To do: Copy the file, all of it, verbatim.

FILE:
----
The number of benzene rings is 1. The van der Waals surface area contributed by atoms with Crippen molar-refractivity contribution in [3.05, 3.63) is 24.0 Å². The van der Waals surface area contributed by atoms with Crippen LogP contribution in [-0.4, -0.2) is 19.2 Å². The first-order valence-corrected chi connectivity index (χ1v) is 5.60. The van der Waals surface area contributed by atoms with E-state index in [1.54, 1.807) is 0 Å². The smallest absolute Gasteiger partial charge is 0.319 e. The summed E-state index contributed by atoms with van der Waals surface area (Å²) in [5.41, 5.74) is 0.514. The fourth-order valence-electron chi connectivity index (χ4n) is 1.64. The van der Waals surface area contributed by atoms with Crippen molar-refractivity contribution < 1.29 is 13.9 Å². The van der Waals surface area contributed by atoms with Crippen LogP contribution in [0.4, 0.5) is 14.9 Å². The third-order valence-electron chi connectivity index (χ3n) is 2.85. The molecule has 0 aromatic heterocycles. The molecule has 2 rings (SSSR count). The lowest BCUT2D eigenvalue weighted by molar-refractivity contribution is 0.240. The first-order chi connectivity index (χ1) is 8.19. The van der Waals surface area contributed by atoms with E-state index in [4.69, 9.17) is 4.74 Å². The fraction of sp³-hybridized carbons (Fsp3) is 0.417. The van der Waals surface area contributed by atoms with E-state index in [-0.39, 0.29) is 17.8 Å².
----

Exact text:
The number of benzene rings is 1. The van der Waals surface area contributed by atoms with Crippen molar-refractivity contribution in [3.05, 3.63) is 24.0 Å². The van der Waals surface area contributed by atoms with Crippen LogP contribution in [-0.4, -0.2) is 19.2 Å². The first-order valence-corrected chi connectivity index (χ1v) is 5.60. The van der Waals surface area contributed by atoms with E-state index in [1.54, 1.807) is 0 Å². The smallest absolute Gasteiger partial charge is 0.319 e. The summed E-state index contributed by atoms with van der Waals surface area (Å²) in [5.41, 5.74) is 0.514. The fourth-order valence-electron chi connectivity index (χ4n) is 1.64. The van der Waals surface area contributed by atoms with Crippen molar-refractivity contribution < 1.29 is 13.9 Å². The van der Waals surface area contributed by atoms with Crippen LogP contribution in [0.4, 0.5) is 14.9 Å². The third-order valence-electron chi connectivity index (χ3n) is 2.85. The molecule has 0 aromatic heterocycles. The molecule has 2 rings (SSSR count). The lowest BCUT2D eigenvalue weighted by molar-refractivity contribution is 0.240. The first-order chi connectivity index (χ1) is 8.19. The van der Waals surface area contributed by atoms with E-state index in [4.69, 9.17) is 4.74 Å². The fraction of sp³-hybridized carbons (Fsp3) is 0.417. The van der Waals surface area contributed by atoms with E-state index in [-0.39, 0.29) is 17.8 Å².